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An excerpt from www.HouseOfNames.com archives copyright 2000 - 2015

Where did the Scottish Poyser family come from? What is the Scottish Poyser family crest and coat of arms? When did the Poyser family first arrive in the United States? Where did the various branches of the family go? What is the Poyser family history?

The surname Poyser is a topographic surname, which was given to a person who resided near a physical feature such as a hill, stream, church, or type of tree. Habitation names form the other broad category of surnames that were derived from place-names. They were derived from pre-existing names for towns, villages, parishes, or farmsteads. Other local names are derived from the names of houses, manors, estates, regions, and entire counties. As a general rule, the greater the distance between an individual and their homeland, the larger the territory they were named after. For example, a person who only moved to another parish would be known by the name of their original village, while people who migrated to a different country were often known by the name of a region or country from which they came. The name Poyser is derived from the Old French word bois, which means tree, and indicates that the original bearer lived near a prominent tree. [1]


Spelling variations of this family name include: Boyce, Boyes, Boze, Bois, Boise, Boice, Boas, Bost, Bust, Boast, Boost and many more.

First found in various parts of Scotland including Hugo Delboys who witnessed a confirmation charter by Hugh, Bishop of St. Andrews c. 1185-1188. A few years later, Richard del Bois witnessed a confirmation charter of fishery in Torduf between 1194 and 1211. About the same time, Walterus de Bosco witnessed a charter by Robert the Bruce c. 1190. Robert Boys was listed in Dumfriesshire c. 1259. [2] The Scottish branch of this ancient Norman family which likely moved north from England, their first place of landing and settlement after the Conquest as many of the earliest records of the family in Scotland were almost 100 years later. By example, Robert de Bois held estates in Buckinghamshire in 1086. The De Bois-Herbert family were barons of Halberton, Devon c. 1050.[3]


This web page shows only a small excerpt of our Poyser research. Another 255 words (18 lines of text) covering the years 1086, 1150, 1296, 1413, 1719, 1465 and 1536 are included under the topic Early Poyser History in all our PDF Extended History products.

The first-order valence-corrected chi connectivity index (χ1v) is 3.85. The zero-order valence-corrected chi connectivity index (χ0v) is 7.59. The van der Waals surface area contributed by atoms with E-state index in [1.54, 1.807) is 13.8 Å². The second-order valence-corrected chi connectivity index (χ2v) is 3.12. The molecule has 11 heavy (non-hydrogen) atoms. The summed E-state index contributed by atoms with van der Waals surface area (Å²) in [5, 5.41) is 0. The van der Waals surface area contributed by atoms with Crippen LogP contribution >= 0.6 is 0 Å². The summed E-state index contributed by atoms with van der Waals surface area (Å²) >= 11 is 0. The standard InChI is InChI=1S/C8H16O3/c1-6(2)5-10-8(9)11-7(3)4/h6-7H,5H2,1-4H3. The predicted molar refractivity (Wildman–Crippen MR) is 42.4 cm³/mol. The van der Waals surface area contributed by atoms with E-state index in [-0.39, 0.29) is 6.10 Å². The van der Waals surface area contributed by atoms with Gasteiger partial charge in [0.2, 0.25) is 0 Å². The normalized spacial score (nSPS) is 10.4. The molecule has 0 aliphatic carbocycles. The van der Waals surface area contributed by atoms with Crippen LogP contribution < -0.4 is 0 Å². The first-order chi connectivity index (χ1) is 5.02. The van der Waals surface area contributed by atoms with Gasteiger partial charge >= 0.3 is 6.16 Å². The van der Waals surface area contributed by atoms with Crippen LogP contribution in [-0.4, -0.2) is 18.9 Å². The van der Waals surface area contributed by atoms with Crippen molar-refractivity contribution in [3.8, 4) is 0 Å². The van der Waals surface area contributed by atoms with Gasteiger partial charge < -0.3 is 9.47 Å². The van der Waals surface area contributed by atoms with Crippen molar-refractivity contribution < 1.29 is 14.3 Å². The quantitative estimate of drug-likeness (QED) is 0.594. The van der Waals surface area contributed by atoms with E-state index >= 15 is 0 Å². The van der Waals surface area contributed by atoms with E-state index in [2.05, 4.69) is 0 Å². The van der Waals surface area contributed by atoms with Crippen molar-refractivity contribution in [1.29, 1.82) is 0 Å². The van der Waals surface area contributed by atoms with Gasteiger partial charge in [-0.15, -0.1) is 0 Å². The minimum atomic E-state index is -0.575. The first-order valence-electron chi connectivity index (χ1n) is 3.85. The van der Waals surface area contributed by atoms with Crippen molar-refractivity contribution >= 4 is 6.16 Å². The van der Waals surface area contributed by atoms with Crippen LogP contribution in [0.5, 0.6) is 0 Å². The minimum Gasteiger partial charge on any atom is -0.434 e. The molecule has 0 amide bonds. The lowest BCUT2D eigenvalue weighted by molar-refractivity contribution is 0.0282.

Another 119 words (8 lines of text) are included under the topic Early Poyser Notables in all our PDF Extended History products.


Some of the Poyser family moved to Ireland, but this topic is not covered in this excerpt. Another 107 words (8 lines of text) about their life in Ireland is included in all our PDF Extended History products.


Some of the first settlers of this family name were:

Poyser Settlers in Australia in the 19th Century

  • Edward Poyser, English convict from Middlesex, who was transported aboard the "Andromeda" on November 13, 1832, settling in New South Wales, Australia

Poyser Settlers in New Zealand in the 19th Century

  • Otho Poyser arrived in Auckland, New Zealand aboard the ship "Gertrude" in 1863
  • Arthur Poyser arrived in Auckland, New Zealand aboard the ship "Gertrude" in 1863


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  1. ^ Lowe, Mark Anthony, Patronymica Britannica, A Dictionary of Family Names of the United Kingdom. London: John Russel Smith, 1860. Print.
  2. ^ Black, George F., The Surnames of Scotland Their Origin, Meaning and History. New York: New York Public Library, 1946. Print. (ISBN 0-87104-172-3)
  3. ^ The Norman People and Their Existing Descendants in the British Dominions and the United States Of America. Baltimore: Genealogical Publishing, 1975. Print. (ISBN 0-8063-0636-X)

Other References

  1. Passenger Lists of Vessels Arriving at Galveston Texas 1896-1951. National Archives Washington DC. Print.
  2. Moncrieffe, Sir Ian of That Ilk and David Hicks. The Highland Clans The Dynastic Origins, Cheifs and Background of the Clans. New York: C.N. Potter, 1968. Print.
  3. Warner, Philip Warner. Famous Scottish Battles. New York: Barnes and Noble, 1996. Print. (ISBN 0-76070-004-4).
  4. Innes, Thomas and Learney. Socts Heraldry A Practical Handbook on the Historical Principles and Modern Application of the Art of Science. London: Oliver and Boyd, 1934. Print.
  5. Barrow, G.W.S Ed. The Charters of David I The Written Acts of David I King of Scots, 1124-53 and of His Son Henry, Earl of Northumerland, 1139-52. Woodbridge: The Boydell Press, 1999. Print.
  6. Leeson, Francis L. Dictionary of British Peerages. Baltimore: Genealogical Publishing, 1986. Print. (ISBN 0-8063-1121-5).
  7. Matthews, John. Matthews' American Armoury and Blue Book. London: John Matthews, 1911. Print.
  8. Martine, Roddy, Roderick Martine and Don Pottinger. Scottish Clan and Family Names Their Arms, Origins and Tartans. Edinburgh: Mainstream, 1992. Print.
  9. Papworth, J.W and A.W Morant. Ordinary of British Armorials. London: T.Richards, 1874. Print.
  10. Moody David. Scottish Family History. Baltimore: Genealogical Publishing, 1994. Print. (ISBN 0806312688).
  11. ...

The Poyser Family Crest was acquired from the Houseofnames.com archives. The Poyser Family Crest was drawn according to heraldic standards based on published blazons. We generally include the oldest published family crest once associated with each surname.

This page was last modified on 3 June 2015 at 14:54.

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